If Manwin wins, ICANN could be forced into a situation where it must ask for string proposals from new gTLD applicants and then open up each proposed string to competitive bidding.

That’s not necessarily a bad idea, but it’s pretty much exactly the opposite of how the ICANN-approved new gTLD program is going to work.

The IRP and the lawsuit are also notable in that they target the alleged lack of economic studies that support .xxx and new gTLDs in general.

It states that ICANN “failed to conduct proper economic studies of the impact of the introduction of new TLDs, including the .xxx TLD”.

This is a frequent criticism leveled at ICANN by opponents such as the Association of National Advertisers and the newly formed Coalition for Responsible Internet Domain Oversight.

Manwin is being represented in the suit and IRP by the law firm Mitchell Silberberg & Knupp, the employer of Steve Metalitz, a well-known figure in ICANN’s intellectual property constituency.

YouPorn sues ICANN and ICM over .xxx

Kevin Murphy, November 16, 2011, Domain Registries

One of the biggest porn companies in the world has filed an antitrust lawsuit against ICANN and ICM Registry over the introduction of the .xxx top-level domain.

Luxembourg-based Manwin Licensing and California-based Digital Playground allege “monopolistic conduct, price gouging, and anti-competitive and unfair practices”.

Manwin runs YouPorn, Brazzers and, under license, several Playboy-branded web sites, while Digital Playground is among the largest porn production companies in the world.

Together they are demanding an injunction on .xxx altogether, for ICANN to be forced to impose price constraints on ICM, and to open up the .xxx contract for competitive rebidding.

The complaint, apparently filed in California today, essentially alleges that everything ICM has done to date, from its application with ICANN to its sunrise period policies, is wrong and bad.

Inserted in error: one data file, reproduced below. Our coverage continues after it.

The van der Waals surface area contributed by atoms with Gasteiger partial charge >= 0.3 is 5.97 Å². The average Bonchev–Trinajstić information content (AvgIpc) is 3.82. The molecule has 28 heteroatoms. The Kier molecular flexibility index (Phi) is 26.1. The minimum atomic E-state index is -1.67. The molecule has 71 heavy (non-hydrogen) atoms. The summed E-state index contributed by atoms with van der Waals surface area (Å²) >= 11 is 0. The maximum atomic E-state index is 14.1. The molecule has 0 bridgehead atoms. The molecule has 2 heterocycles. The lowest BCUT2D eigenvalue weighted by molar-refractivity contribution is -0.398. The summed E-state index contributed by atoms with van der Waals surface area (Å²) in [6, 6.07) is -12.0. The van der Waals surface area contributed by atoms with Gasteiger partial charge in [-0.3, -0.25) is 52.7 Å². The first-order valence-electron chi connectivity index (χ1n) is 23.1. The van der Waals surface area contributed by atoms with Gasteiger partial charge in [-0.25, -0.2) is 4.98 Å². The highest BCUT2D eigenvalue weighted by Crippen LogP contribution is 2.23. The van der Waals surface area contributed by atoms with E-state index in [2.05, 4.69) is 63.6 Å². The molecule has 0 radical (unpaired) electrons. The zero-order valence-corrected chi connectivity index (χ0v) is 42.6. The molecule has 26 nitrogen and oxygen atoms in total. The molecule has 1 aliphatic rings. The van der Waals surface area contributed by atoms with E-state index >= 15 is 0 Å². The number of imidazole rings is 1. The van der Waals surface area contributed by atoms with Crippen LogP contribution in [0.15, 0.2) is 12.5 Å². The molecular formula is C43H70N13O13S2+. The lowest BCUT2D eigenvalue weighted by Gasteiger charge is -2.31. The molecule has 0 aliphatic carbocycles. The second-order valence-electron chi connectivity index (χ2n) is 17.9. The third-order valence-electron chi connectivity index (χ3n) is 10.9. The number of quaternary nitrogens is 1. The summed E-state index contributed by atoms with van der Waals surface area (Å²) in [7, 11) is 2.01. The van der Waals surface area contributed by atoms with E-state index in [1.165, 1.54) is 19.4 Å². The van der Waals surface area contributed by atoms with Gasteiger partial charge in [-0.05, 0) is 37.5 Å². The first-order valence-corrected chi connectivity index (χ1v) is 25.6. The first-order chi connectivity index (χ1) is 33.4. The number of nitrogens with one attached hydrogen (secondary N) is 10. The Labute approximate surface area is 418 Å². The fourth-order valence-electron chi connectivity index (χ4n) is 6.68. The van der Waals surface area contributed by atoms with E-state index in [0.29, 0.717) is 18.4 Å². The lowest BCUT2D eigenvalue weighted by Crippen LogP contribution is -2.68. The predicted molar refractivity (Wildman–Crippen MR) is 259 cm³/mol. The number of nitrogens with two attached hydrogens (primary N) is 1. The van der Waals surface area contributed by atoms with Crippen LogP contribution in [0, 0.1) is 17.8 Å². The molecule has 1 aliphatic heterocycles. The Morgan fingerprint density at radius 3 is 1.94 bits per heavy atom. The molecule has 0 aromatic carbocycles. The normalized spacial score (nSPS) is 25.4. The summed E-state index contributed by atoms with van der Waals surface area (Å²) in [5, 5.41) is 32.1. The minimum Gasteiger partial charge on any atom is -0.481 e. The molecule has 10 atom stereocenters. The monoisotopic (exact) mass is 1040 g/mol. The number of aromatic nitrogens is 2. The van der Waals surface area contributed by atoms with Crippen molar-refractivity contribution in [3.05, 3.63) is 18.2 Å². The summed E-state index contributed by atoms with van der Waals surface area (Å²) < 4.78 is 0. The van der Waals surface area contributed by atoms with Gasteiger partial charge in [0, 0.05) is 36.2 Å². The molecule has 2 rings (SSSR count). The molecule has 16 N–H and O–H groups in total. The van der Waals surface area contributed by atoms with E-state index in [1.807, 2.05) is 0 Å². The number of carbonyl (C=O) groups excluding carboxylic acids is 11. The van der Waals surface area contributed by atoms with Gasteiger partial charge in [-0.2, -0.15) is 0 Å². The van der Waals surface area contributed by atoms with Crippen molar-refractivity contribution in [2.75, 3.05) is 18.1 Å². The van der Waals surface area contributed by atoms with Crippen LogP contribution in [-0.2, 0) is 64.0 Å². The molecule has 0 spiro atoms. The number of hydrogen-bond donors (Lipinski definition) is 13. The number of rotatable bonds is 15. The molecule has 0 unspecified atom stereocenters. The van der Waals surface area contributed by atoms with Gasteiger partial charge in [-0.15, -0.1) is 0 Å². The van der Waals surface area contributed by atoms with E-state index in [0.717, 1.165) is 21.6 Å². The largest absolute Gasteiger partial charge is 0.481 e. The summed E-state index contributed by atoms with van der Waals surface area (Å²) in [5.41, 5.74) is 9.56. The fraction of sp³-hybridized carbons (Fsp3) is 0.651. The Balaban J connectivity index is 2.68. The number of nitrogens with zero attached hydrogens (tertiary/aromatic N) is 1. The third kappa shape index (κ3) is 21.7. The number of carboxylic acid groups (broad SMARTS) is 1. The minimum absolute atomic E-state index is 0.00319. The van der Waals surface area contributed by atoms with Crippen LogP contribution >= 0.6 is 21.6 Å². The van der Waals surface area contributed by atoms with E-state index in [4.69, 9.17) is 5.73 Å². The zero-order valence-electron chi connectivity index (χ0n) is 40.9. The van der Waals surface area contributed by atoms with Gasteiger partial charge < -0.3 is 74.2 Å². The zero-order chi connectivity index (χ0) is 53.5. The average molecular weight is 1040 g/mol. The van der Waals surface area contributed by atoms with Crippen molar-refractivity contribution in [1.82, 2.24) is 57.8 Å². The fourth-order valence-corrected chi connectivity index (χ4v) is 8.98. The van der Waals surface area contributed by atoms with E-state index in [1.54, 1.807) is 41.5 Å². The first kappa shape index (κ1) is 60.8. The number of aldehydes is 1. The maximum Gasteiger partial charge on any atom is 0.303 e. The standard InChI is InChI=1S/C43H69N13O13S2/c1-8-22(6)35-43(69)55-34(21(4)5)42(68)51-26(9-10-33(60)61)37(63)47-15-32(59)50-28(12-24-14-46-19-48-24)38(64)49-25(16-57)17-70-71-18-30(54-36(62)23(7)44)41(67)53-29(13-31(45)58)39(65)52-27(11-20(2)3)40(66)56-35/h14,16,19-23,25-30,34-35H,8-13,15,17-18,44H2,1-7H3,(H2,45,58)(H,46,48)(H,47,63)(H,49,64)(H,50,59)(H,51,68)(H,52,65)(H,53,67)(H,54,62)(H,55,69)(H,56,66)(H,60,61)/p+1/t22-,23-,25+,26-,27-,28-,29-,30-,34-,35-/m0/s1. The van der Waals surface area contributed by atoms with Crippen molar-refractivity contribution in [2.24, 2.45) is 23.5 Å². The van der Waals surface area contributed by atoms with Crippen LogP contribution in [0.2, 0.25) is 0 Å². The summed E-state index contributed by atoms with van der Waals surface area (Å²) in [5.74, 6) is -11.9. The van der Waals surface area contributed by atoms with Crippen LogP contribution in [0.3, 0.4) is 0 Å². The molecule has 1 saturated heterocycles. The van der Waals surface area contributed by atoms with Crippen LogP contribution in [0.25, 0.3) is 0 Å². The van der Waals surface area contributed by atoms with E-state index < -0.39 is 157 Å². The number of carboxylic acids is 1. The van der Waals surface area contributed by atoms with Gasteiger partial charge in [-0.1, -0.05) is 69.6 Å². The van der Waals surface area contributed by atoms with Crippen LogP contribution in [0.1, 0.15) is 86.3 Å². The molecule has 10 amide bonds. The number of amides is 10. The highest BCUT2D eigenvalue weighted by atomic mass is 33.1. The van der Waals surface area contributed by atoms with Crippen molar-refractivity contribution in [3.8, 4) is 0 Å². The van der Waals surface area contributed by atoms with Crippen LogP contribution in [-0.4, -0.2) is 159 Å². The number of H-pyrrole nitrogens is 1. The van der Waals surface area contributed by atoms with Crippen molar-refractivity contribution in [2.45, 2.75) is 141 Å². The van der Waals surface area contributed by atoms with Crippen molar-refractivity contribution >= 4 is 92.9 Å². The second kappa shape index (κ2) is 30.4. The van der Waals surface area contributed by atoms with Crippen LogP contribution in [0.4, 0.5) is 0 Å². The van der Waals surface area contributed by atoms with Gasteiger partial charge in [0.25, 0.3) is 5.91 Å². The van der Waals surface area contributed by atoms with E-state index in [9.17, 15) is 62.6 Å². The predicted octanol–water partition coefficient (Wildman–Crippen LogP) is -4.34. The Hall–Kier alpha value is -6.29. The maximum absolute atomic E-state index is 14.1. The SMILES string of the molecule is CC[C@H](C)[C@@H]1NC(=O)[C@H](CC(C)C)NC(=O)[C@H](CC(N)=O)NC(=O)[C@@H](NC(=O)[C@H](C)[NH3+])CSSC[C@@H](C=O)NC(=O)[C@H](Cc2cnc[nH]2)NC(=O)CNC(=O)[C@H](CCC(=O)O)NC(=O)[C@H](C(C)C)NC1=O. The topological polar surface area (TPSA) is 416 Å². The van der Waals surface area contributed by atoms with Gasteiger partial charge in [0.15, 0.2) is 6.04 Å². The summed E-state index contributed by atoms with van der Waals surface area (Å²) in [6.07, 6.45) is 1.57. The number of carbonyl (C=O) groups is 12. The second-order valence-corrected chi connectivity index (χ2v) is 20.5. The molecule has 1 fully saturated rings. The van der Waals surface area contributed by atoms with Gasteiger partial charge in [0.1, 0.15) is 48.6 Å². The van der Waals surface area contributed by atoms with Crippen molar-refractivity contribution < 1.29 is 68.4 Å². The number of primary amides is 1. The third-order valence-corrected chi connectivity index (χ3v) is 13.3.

It claims ICM’s sunrise period amounted to extortion and that ICANN willfully created a monopoly by agreeing to a registry contract with presumptive renewal but no price caps.

ICM, the complaint says, reacted to the approval of .xxx earlier this year “with the anti-competitive behavior expected of a monopolist”.

It has, for example, improperly exploited the newly created market for .XXX defensive registrations by making such registrations unreasonably expensive and difficult, and by placing onerous burdens on parties seeking to protect their intellectual property rights.

Manwin claims that the recently ended sunrise period, which saw over 80,000 defensive registrations, was priced too high given that ICM handed out free domain blocks to thousands of celebrities.

It also claims that ICM should have enabled companies to defensively block typos of their trademarks, and that porn companies without trademarks should have been able to block their brands.

It takes ICANN to task for not operating a competitive bidding process for .xxx, and claims ICM used “misleading predatory conduct and aggressive litigation tactics” to push through its approval.

I’m not a lawyer, but often antitrust cases swing on the way the court decides to define the relevant “market”.

Manwin claims .xxx is the market, whereas it could be argued that because porn sites are free to use .com or almost any other TLD, that the domain industry as a whole is the market.

The complaint states:

The market for blocking services or defensive registrations in the .XXX TLD is a distinct and separate market in part because there is no reasonable substitute for such registrations. For example, blocking or preventing others’ use of names in a non-.XXX TLD is not such a substitute. Blocking use of a name in a non-.XXX TLD does not prevent use of the name in the .XXX TLD.

ICM has a complete monopoly in the market for the sale of .XXX TLD blocking or defensive registration services through registrars.

I’m not sure if my legal thinking holds water, but this sounds rather like arguing that BMW has a monopoly on making BMWs or Coca-Cola has a monopoly on Cherry Coke.